Published 21 Sep 2018
The gig economy is a global phenomenon, with a growing army of workers looking to ditch their traditional 9-5 jobs and become their own boss. But there are downsides to operating within the gig economy.
One of the biggest concerns for casual, part-time and freelance workers is superannuation. Gig workers don't usually fall under the Superannuation Guarantee, which means they fail to receive automatic contributions to their retirement savings through their employers.
So what happens when they hurt themselves or fall ill? Can gig workers make superannuation claims for permanent disabilities and other health problems?
More than eight in 10 people who can choose when they work are satisfied with their jobs, compared with just 40 per cent of those with no control, according to McCrindle research.
But this freedom comes at a cost. Most organisations classify gig workers as independent contractors or freelancers, which means they aren't entitled to super, sick pay, annual leave and other benefits.
Gig workers must therefore either set up their own super fund in the form of an SMSF or make self-contributions to an existing fund. Failing to do this could leave casual workers without any insurance coverage if they become hurt, fall ill or are prevented from returning to work due to a permanent disability.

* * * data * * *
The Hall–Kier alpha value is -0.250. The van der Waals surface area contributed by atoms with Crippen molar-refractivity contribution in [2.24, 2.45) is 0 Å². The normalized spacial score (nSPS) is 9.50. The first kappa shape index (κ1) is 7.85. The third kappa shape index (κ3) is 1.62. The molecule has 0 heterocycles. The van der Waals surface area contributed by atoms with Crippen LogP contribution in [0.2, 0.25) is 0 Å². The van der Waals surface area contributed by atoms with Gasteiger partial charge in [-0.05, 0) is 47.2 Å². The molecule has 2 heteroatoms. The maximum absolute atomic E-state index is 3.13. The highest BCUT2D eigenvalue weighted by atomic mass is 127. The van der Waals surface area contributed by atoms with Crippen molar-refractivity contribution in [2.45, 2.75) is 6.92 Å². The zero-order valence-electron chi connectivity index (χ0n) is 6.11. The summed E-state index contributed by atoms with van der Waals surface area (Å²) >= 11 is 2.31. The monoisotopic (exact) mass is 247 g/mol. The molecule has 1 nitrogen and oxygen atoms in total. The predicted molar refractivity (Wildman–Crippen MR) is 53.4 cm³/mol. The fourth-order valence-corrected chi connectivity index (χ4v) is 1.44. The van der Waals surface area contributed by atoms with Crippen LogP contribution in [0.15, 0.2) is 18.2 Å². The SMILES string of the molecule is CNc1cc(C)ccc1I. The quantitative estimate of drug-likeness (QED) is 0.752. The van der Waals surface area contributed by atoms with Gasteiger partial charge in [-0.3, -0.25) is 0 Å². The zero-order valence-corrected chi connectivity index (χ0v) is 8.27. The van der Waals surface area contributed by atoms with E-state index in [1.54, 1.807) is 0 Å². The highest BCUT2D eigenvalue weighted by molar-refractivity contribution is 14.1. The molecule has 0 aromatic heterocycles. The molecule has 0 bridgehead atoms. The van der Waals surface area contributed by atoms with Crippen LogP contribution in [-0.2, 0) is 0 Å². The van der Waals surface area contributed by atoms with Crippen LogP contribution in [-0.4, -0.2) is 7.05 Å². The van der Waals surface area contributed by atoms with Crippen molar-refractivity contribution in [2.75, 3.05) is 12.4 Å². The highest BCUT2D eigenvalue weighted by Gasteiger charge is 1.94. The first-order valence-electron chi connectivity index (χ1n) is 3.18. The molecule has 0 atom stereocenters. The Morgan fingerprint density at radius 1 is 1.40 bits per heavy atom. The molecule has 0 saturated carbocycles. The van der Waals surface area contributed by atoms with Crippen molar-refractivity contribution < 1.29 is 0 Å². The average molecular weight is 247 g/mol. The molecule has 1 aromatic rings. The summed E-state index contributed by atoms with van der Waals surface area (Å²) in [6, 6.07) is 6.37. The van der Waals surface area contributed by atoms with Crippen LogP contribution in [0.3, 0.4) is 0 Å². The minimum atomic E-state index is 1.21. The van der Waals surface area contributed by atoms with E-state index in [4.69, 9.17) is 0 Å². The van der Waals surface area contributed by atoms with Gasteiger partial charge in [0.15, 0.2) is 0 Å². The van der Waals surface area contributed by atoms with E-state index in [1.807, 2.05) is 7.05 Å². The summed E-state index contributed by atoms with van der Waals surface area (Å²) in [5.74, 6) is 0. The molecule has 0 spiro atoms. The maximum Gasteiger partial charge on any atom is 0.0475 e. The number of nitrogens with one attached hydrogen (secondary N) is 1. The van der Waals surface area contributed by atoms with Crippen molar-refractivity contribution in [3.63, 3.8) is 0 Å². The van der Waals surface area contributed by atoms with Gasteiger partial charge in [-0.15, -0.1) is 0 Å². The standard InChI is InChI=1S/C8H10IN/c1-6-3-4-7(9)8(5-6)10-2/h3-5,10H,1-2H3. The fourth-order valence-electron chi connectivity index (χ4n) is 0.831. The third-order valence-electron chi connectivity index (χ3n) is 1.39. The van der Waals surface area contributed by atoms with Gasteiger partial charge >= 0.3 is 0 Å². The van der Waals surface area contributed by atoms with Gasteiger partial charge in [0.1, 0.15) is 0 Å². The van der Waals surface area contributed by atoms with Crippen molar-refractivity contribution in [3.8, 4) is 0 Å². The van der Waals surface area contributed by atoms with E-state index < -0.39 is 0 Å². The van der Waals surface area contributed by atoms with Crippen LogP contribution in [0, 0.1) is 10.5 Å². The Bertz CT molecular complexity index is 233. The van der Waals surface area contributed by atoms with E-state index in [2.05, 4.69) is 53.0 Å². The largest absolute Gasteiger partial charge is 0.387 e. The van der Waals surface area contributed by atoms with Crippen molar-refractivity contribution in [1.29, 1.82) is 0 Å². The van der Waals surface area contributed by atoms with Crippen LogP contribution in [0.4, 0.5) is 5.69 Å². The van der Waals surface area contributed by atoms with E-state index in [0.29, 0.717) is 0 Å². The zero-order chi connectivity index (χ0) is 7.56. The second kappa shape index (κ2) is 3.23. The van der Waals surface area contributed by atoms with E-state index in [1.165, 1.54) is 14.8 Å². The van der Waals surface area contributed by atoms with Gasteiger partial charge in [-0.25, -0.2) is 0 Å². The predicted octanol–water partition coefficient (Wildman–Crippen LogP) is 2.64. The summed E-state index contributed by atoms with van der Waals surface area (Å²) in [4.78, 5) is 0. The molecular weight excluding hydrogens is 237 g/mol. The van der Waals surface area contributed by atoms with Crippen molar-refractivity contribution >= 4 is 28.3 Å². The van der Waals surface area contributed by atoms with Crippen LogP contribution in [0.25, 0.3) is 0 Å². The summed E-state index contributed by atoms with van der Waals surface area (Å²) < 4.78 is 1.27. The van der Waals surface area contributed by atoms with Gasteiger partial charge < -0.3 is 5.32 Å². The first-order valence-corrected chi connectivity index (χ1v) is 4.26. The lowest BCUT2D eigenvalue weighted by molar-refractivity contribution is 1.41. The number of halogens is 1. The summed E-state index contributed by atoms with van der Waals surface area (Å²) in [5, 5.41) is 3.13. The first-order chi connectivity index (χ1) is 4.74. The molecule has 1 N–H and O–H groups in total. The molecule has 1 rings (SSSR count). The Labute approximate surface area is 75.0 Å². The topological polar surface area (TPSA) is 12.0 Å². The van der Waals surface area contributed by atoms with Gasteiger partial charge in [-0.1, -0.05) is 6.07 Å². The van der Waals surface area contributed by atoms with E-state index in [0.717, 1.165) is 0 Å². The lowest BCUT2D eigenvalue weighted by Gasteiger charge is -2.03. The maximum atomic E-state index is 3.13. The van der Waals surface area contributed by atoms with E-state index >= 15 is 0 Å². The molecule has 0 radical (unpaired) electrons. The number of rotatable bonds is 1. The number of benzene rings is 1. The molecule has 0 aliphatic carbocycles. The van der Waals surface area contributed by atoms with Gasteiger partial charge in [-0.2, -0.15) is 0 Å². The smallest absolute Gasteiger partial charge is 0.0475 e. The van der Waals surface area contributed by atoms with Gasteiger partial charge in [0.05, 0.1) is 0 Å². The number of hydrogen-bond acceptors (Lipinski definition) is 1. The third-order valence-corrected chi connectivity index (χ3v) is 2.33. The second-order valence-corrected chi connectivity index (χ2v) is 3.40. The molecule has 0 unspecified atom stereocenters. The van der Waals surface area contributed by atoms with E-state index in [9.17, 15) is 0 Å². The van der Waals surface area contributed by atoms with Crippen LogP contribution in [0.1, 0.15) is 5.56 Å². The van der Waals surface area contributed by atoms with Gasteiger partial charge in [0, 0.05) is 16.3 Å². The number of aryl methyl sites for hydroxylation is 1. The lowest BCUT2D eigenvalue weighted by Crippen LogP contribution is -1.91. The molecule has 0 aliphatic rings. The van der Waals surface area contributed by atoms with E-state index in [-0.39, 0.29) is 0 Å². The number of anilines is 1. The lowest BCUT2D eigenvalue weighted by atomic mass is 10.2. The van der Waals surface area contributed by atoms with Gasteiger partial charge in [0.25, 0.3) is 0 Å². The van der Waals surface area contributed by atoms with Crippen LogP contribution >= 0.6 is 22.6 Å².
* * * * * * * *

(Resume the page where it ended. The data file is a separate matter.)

If you find yourself in this position, you should get in touch with a superannuation disputes lawyer today to see whether you can claim. For example, you may have life insurance as part of a fund with a previous employer, or one of your gig jobs may provide superannuation unbeknownst to you.
Contacting a specialist lawyer could make the difference between severe financial struggles and having the money you need to see you through difficult times.
Designating gig workers as self-employed is a contentious topic worldwide. Last year, ride-hailing app Uber was forced to classify its drivers as regular workers rather than self-employed following a UK Employment Appeal Tribunal decision.
The company has suggested it will contest the outcome, but the case is still likely to have ramifications for other companies and employees across the gig economy.
Meanwhile, the Association of Superannuation Funds of Australia has argued that the Superannuation Guarantee should be extended to independent contractors and the self-employed. Gig workers can also take more control over their super through apps such as Gigsuper.com.au, which helps users transfer retirement savings without the typical admin burden associated with traditional funds.
Superannuation changes may be on the way for gig workers, but individuals may still need to consider their life insurance options in the meantime if they want to remain covered against unforeseen circumstances.
Want to know more about the gig economy and your super? Please contact Gerard Malouf & Partners Superannuation Lawyers.